Full Cicada Moon by Marilyn Hilton
It’s 1969, and Mimi Oliver is the new kid in a Vermont town. She’s not just new, she’s half-black, half-Japanese, from California, and a science nerd with a dream of being an astronaut. Fitting in might just not happen.
Full Cicada Moon is a novel in verse, so the story flies along quickly, picking moments of Mimi’s life rather than lingering too long anywhere. Details jump out occasionally, but they don’t always stick, waiting to resurface later on as something more important than you expect.
By the end, it becomes clear that Mimi, despite all the differences she and others see, is not all that different. The other characters might not share her skin color or gender or love for all-things-space, but they all carry their own struggles. No one is perfect, but everyone can find a space to be who they need to be.
Expectations were different in 1969 and into the 1970s. Things might have been changing, but not without some resistance and not quickly enough for some of the people living it. I remember being the only girl in a shop class in the late 1970s. The boys mocked me, the counselor didn’t understand why any girl wouldn’t want to be in home ec, and the teacher didn’t know what to think of me. I was awful at it, too, which didn’t help, but the teacher loved that I took notes during his safety talks – I was enough of an outsider that it never occurred to me that you wouldn’t do that – so I still got an A on my report card. I kept the wooden fork and spoon for years, ugly as they were, because they reminded me of my own small rebellion.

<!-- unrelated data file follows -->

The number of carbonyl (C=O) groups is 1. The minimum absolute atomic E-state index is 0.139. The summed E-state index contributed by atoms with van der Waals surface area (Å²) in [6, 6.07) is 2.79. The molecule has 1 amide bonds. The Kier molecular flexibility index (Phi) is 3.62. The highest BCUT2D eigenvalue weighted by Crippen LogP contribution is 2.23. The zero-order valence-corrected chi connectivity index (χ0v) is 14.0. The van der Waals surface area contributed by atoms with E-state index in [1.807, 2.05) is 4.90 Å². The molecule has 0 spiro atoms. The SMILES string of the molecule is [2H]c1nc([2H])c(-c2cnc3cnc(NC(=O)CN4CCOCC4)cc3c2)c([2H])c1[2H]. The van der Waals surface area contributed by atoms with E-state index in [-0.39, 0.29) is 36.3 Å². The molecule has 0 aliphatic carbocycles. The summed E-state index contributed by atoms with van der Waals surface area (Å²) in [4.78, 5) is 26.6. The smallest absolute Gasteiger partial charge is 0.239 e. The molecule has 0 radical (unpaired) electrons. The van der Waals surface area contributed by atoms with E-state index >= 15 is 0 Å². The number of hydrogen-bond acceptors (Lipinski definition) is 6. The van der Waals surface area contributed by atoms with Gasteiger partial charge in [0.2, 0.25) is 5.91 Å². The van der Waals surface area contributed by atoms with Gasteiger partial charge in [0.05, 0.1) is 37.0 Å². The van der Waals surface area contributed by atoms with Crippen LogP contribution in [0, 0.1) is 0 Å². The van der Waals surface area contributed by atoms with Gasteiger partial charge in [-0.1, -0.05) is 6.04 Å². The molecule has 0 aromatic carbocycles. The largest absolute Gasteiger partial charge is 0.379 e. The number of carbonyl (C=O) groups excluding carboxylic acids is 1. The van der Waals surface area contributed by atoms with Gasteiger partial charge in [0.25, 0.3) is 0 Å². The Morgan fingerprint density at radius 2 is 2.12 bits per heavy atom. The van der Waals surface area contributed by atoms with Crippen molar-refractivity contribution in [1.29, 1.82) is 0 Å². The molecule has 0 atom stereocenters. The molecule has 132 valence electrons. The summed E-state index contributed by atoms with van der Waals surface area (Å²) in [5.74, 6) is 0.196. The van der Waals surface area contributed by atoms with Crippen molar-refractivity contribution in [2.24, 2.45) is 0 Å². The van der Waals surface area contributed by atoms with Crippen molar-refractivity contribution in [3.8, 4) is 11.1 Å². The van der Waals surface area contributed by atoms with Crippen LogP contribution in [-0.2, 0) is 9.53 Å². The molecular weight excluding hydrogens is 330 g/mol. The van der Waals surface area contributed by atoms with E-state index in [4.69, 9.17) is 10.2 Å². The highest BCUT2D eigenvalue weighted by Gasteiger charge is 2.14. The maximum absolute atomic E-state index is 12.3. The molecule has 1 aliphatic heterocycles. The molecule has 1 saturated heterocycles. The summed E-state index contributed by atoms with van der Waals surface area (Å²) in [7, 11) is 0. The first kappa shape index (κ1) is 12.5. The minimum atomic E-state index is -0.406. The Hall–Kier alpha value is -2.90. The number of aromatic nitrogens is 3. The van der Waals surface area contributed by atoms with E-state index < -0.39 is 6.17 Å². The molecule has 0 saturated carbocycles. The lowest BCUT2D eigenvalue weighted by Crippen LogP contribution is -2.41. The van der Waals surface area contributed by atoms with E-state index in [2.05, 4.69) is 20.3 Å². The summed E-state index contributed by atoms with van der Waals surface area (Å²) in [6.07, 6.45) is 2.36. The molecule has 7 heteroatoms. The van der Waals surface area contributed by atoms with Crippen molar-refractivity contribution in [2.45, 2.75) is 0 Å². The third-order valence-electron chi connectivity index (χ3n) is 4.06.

So I loved Mimi, for who she was and for who she might become. I think you will, too.